This lack of appreciation from golf’s media lights a fire under the American. Earlier this year, Koepka displayed the type of emotion that golf fans would love to see on the course when he railed against the media for the lack of attention they give him.

“You’ve got guys who will kiss up, and I’m not gonna kiss up. I don’t need to kiss anyone’s butt. I’m here to play golf. I’m not here to do anything else. I don’t need to bend over backwards to be friends with anyone [in the media], but certain guys do that because they want their names written. I’d rather be written about because of my play. Sometimes it does suck, but I’ve started to care less. Come Sunday, I won’t forget it when everyone wants to talk to me because I just won. I don’t forget things.”

It is clear what now motivates Koepka (at least in part): His indignation at the lack of respect he feels he receives from the media has given him the impetus to work even harder, resulting in a career-defining year which saw him bag two majors, the PGA Player of the Year award and the world number one ranking.

Are golf fans unfair to judge Koepka on his emotionally void performances? I don’t think they are. While it’s only right to appreciate the level of dedication, skill, and nerve that Koepka has displayed on his way to the top of the sport, fans of any sport want to root for a player who showcases their thirst for victory as imperative to their being. Think Rafael Nadal, Tom Brady, Cristiano Ronaldo etc. Athletes are admired as much for their skill as they are their desire to win that they express outwardly, energizing fans of their sport. Nowadays, sports are as much a competitive activity as they are entertainment. As long as Koepka fails to show how much he wants to win to the public, fans of the sport and the media are not going to show him the adoration and attention that he deserves.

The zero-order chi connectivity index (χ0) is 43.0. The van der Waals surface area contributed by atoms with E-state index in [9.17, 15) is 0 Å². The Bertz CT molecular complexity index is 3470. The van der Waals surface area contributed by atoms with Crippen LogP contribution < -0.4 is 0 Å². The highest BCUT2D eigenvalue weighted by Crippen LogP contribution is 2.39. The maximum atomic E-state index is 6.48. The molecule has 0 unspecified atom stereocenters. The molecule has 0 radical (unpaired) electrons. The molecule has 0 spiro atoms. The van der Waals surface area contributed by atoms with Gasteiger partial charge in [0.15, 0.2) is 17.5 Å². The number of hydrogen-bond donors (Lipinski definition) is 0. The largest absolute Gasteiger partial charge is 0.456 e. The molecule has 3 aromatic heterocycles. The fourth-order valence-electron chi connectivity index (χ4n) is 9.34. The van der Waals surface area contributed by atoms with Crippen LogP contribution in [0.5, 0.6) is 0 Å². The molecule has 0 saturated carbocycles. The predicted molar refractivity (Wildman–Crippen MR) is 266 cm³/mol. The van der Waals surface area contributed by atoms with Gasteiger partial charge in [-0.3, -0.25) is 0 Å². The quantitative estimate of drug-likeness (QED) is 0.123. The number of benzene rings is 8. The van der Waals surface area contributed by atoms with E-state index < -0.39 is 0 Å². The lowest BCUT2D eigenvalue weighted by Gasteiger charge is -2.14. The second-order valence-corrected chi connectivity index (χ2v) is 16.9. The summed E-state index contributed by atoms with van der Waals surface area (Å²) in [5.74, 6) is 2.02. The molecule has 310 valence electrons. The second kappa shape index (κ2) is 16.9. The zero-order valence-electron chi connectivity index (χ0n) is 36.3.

How will Koepka’s personality affect his status in the game of golf?

Should the American continue to claim major titles and hold onto the world number one ranking, will appreciation rise? Probably not. His situation is reminiscent of tennis legends Pete Sampras and Ivan Lendl. Both world class champions throughout their illustrious careers, yet both failed to capture the imagination of fans due to their stoic and emotionally lacking approach on the court.

While the attention and love Koepka receives currently is limited for someone who is world number one, his unresponsive, passive demeanor doesn’t afford him the luxury of having a dip in form and still staying relative. Woods barely played from 2014-17, yet any news from the 14-time major winner in this period was still box office, while the likes of McIlroy and Spieth who have both suffered substantial dips in form over the past couple of years have received bundles of attention both from the media and from spectators during this period. Koepka does not have the same comfort, and he will need to stay at the top of the game or his limited attention from the golfing world will diminish.

However, it’s difficult to imagine the 28-year-old going anywhere anytime soon though. The three-time major winner has a game designed to dismantle even the most challenging of golf courses. While viewers may be unenthused by BK’s robotic nature, it’s something they may have to accept. Koepka’s feeling of being slighted by the golfing world may have had one of the most positive effects on his career, and as long as he feels unappreciated, he can allow his talent to hit back at his critics.

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The 19th Hole (Ep. 55): How to cure the chipping yips, from Master Instructor Jim Waldron



The yips can be career-ending. Master Instructor and GolfWRX contributor Jim Waldron talks with host Michael Williams on what causes the yips and how to get rid of them. Also appearing in this episode is Dean Knuth of Heat Golf, and Bodo Siebert of Tagmarshal.

Check out the full podcast on SoundCloud below, or click here to listen on iTunes!

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19th Hole